I am still able to access the file shares on Win 2008 Server with older operating systems after applying SP2.

    Older operating systems show access denied errors on Vista shares (regardless of share type) after Vista has been updated with SP2.

    I have not installed Windows 7 yet on any of our computers for testing.

    My biggest security concern with Vista, if a rollback to SP1 is performed, is that the Microsoft delivery of
    security patches will be invalidated, requiring a reinstall of SP2 and its network failure issues.

    Network folder sharing on Vista before SP2 also had some significant issues.  I had a Vista based computer
    with multiple user accounts.  It had a shared folder on which the users were co-owners.  I found that
    not all files in the folder were visible.  It appears that file visibility was owner specific.  An account
    could see its own files in the folder and not files entered by other accounts.  The resolution was to
    re-share the folder on Vista for all files in the folder to become visible to all authorized accounts.

    Since Vista SP2, only Vista and newer operating systems can see the shared folder resources on Vista.

    If you have the luxury of having an older operating system or a Windows Server, use it to host your shared
    folders instead of the Vista workstation.

    I am eagerly awaiting a HotFix from Microsoft to resolve the Vista folder sharing issue, but word from Microsoft
    appears extremely silent on the issue.




    Good systems are supportable
    Saturday, October 31, 2009 9:25 PM
  • FOLDER SHARING ISSUES - VISTA/WIN-7/2008 <-> XP/2000/2003

    Some issues arise out of differences between NTLM-V1 and NTLM-V2.

    Some issues arise while trying to prepare an isolation network
    where Vista, and Server 2008 have persistent TCP/IPv4 default routes.

    Some issues arise if a 3rd party firewall is not compliant with
    NTLM-V2 network messages.

    Operating systems that use NTLM-V1:
     XP, Windows 2000, Server 2000, Server 2003, Server 2003 R2

    Operating systems that use NTLM-V2:
     Vista, Windows 7, Server 2008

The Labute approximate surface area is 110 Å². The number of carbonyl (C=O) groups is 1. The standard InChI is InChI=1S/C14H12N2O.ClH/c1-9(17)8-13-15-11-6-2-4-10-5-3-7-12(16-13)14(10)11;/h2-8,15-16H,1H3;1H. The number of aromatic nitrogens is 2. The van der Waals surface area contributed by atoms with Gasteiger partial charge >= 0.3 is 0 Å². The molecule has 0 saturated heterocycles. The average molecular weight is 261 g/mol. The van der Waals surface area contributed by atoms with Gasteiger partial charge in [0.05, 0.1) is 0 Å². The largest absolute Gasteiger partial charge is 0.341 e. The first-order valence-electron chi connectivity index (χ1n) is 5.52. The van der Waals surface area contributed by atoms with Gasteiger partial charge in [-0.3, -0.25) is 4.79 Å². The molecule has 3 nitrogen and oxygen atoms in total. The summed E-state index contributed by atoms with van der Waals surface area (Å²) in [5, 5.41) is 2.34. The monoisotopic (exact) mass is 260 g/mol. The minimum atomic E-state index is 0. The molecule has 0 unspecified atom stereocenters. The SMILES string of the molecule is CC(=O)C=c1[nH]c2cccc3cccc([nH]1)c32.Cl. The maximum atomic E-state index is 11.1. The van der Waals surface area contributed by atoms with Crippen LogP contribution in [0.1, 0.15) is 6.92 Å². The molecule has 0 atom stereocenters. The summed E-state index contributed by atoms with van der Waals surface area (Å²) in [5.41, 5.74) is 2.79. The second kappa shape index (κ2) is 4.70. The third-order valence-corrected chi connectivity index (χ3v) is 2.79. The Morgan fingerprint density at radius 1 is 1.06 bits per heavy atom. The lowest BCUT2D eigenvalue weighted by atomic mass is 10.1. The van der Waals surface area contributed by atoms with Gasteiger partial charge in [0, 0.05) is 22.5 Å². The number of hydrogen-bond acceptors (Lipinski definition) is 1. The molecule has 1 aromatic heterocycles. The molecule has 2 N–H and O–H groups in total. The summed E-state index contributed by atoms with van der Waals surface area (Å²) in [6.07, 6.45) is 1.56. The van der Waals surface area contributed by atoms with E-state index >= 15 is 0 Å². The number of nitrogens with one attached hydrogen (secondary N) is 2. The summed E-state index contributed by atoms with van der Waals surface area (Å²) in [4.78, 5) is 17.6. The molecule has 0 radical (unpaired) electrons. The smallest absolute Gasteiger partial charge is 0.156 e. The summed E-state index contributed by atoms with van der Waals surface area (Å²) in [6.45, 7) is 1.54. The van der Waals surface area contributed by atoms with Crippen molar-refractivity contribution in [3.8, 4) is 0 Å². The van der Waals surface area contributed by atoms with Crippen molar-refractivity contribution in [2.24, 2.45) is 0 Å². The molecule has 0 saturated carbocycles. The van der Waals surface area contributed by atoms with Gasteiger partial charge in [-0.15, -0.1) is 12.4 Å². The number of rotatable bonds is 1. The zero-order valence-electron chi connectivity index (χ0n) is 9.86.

Operating systems that do not persist the TCP/IPv4 default routes:
     XP, Windows 2000, Server 2000, Server 2003, Server 2003 R2

    Operating systems that do have persistent TCP/IPv4 default routes:
     Vista, Server 2008 (I have not tested Windows 7)

    The current ZoneAlarm firewall is NTLM-V2 compliant.  An older release
    blocks some NTLM-V2 messages and creates interoperability problems
    between Vista and older operating systems like XP, 2000, and 2003.

    Any 3rd party firewall you deploy must be NTLM-V2 compliant and
    have the capability to explicitly trust the computers for which
    you intend to use Windows resource sharing.  The 3rd party firewall
    products are also able to block untrusted computers and
    networks.

    I use 3rd party firewalls on any computer with multiple network
    interfaces.  The standard Windows firewall will either trust or
    untrust all attached network interfaces.

    SOME HELPS TO RESOLVE NETWORK SHARING ISSUES

    I have no definitive comments from Microsoft about these recommendations.
    I have tested this capability in a closed WORKGROUP network environment.
    This information has been shared with the Microsoft Vista-SP2 help desk.
    I hope that this information becomes validated by Microsoft and becomes
    released in the searchable knowledge base of articles.

    The default network routes for (0.0.0.0) are persistent in Vista/Win-7/2008
    and can cause phantom "unidentified network" locations that are difficult
    to remove.  I hope that the default routes for (0.0.0.0) revert back to
    what XP/2000/2003 use - they do not persist in the routing table but are
    bound to the network interface definition.

    Vista-SP2 has fixed the sharing issue where the computer has multiple
    accounts (TESTA) and (TESTB) with shared folder (FOLDER).  Before SP2,
    the files in (FOLDER) owned by (TESTA) were invisible to (TESTB) until
    after the (FOLDER) on Vista was re-shared.  Now with Vista-SP2, the
    visibility precedence assumes the share-permissions instead of the
    account-ownership permissions.

    These notes are intended to help troubleshoot and fix resource sharing
    problems between Vista (using NTLM-V2) and XP (using NTLM-V1) messaging.

    SAVE YOUR NETWORK CONFIGURATIONS

    1. Start the command window as Administrator.

    2. Run the following command to save the network configurations.

     NETSH DUMP >netsh-dump.txt

       Later, when testing is completed, you can restore your
       network configurations.

     NETSH EXEC netsh-dump.txt

    CREATE AN ISOLATED NETWORK - WINDOWS WORKGROUP